The recovery of INR95.86 crore has added more fuel to the crypto tax debate in India. The Indian government may have to develop a special regulatory framework for the crypto industry or apply a specific goods and services tax (GST) to the sector.
Traders in cryptocurrency pay a GST rate of 18% in India because they are categorised as being part of the financial services industry. However, the tax evasion detected at several large exchanges may mean this levy is insufficient.
As part of the 2022 budget, Indian Finance Minister Nirmala Sitharaman put forward plans to impose a 30% rate on income generated from cryptocurrency and a 1% tax deducted at source (TDS) on transactions from April 1. If enforcement is the issue, a higher rate may not be the solution.
“Various exchanges have different mechanisms to procure cryptocurrencies that are traded in India. The government could look to define all the transactions even involving exchanges that could attract GST,” said Gaurav Mehta, founder of Catax, a cryptocurrency tax consultancy firm.
The crypto exchanges where GST evasion was detected include Coin DCX, Buy Ucoin, CoinSwitch Kuber, Unocoin and Flitpay. However, the highest levels of evasion were detected at Zanmai Labs, which operated a crypto exchange called WazirX.
The Central Board of Indirect Taxes and Customs (CBIC) claimed it had detected INR40.51 crore at Zanmai Labs. WazirX issued its own cryptocurrency WRX coins, but it did not pay the applicable 18% GST rate on the transactions.
The Indian government recovered INR49.18 crore from WazirX, including interest and penalties. Nevertheless, the crypto industry is expected to expand in India despite the heightened scrutiny of the tax authority.
In other news, ITR’s top stories covered the UK Supreme Court granting News Corp its appeal against HM Revenue and Customs in its VAT dispute and how Chinese companies have used transfer pricing adjustments to manage year end problems.
Meanwhile, Amazon may have to hold a vote on tax transparency at its annual meeting in April. Institutional investors are calling on the technology company to adopt the Global Reporting Initiative (GRI).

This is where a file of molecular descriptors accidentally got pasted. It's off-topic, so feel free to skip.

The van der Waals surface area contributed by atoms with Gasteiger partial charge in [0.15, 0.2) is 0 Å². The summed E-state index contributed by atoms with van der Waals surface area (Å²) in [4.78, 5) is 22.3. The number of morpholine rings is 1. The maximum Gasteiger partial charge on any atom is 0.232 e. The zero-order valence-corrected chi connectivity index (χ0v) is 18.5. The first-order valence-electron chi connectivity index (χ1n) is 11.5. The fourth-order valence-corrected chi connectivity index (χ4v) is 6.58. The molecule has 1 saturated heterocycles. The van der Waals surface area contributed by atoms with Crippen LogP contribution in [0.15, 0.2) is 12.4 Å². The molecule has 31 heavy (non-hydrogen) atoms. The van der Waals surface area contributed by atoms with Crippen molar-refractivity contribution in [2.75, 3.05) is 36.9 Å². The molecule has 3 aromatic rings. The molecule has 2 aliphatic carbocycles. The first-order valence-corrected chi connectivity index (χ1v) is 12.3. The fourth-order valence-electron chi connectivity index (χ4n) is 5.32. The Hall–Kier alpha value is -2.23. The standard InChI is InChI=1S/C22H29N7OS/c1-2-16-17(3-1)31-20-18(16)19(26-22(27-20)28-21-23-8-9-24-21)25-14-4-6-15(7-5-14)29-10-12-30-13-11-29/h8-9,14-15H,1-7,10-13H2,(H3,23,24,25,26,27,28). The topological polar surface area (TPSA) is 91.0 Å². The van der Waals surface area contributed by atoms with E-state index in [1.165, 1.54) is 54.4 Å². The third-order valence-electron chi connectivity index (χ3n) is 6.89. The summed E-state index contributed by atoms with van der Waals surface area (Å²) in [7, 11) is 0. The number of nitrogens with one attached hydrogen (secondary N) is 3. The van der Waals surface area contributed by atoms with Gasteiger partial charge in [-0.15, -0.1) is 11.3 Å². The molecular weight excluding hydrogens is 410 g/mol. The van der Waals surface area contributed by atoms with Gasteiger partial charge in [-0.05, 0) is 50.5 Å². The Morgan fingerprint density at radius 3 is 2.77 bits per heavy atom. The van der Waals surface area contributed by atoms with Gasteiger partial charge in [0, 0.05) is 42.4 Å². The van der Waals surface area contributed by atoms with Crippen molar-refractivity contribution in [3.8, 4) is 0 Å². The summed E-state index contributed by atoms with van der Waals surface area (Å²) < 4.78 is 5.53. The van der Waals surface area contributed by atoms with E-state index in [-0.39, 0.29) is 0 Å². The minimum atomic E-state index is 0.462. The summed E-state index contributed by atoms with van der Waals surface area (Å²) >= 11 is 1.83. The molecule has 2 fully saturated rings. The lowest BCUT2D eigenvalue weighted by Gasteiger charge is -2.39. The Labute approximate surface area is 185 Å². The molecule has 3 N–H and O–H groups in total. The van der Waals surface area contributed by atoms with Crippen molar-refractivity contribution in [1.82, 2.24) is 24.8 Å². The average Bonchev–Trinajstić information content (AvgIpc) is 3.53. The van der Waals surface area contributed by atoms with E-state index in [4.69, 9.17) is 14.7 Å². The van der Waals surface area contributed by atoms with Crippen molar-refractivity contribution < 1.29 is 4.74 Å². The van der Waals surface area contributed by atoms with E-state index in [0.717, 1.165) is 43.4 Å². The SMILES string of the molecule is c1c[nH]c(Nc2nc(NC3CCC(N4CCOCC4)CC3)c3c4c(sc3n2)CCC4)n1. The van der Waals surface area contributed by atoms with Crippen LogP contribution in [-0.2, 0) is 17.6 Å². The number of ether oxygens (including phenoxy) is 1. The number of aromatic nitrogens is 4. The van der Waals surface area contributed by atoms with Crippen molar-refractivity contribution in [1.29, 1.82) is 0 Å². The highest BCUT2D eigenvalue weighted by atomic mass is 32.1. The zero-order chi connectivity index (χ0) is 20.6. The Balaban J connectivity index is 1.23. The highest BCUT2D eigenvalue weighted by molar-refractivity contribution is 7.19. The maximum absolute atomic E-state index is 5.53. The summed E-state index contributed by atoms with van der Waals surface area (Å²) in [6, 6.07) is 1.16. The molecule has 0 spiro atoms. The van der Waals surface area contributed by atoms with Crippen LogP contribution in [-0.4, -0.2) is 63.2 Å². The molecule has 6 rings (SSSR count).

Australian budget sets a dull business tax agenda for 2022-23
Corporate tax directors have described Federal Treasurer Josh Frydenberg’s 2022-23 budget as “plain” and “boring”, with only a few tax measures for businesses, despite a strong economic year.
The government’s budget, announced in Parliament on March 29, included measures to broaden the patent box regime and cut taxes on fuel and personal income. Other stimulus measures will allow businesses to write off assets in response to higher fuel, food, and shipping costs.
Yet, economists warn that too many tax cuts will harm Australia’s economy, so few corporate tax measures were announced.
Although Australia’s economy is strong, and inflation has generated higher corporate tax revenues, the government limited spending on tax breaks. Frydenberg’s proposed measures were typical of a federal pre-election. Although no election date has been set, it must occur by May 21 2022 in accordance with the Australian Constitution.
US aims for a minimum tax rate for billionaires
The Biden administration has declared its plan to impose a minimum tax rate of 20% on income and unrealised gains on households worth more than $100 million. The plan would raise the effective tax rates faced by the wealthiest 0.01% of US households.
Anyone paying an effective rate lower than 20% would have to pay a top-up tax. The US government estimates that the minimum rate could raise as much as $360 billion over the next decade. The proposal will come up against opposition in Congress, though President Biden has his allies.
Senator Ron Wyden, Democratic chair of the Senate Finance Committee, supports the minimum income tax rate. “There’s no way to fix our broken tax code without getting at the problem of billionaires avoiding taxes for decades, if not indefinitely,” said Wyden.
However, the Democrats lack a strong majority in Congress to rush through such proposals without making serious concessions. The Biden administration has struggled to turn its ambitions into reforms for this reason.
The November 2022 mid-term elections could make matters worse if the Democrats lose rather than make gains. So, the Biden administration is rapidly running out of time to win crucial battles to secure tax reform.
Next week in ITR
ITR will be looking at how businesses are responding to the US Treasury proposal to replace the base erosion anti-abuse tax (BEAT) with the under-taxed payments rule (UTPR). The Tax Cuts and Jobs Act (TCJA) may have been a landmark in US tax reform, but it was not the end of reform.
Meanwhile, the Celltrion case in South Korea has tax implications for the pharmaceutical industry, particularly when it comes to transfer pricing arrangements and audits. Celltrion played a key role in tackling COVID-19 in South Korea, but this has not absolved it from scrutiny.
At the same time, UK businesses are preparing for the next stage of the Making Tax Digital project, which will apply to all VAT-registered businesses going forward from April 1, and not just to companies above the UK VAT threshold The UK project to digitalise VAT is just the start of digitising every area of tax compliance.
Readers can expect these stories and plenty more next week. Don’t miss out on the key developments. Sign up for a free trial to ITR.
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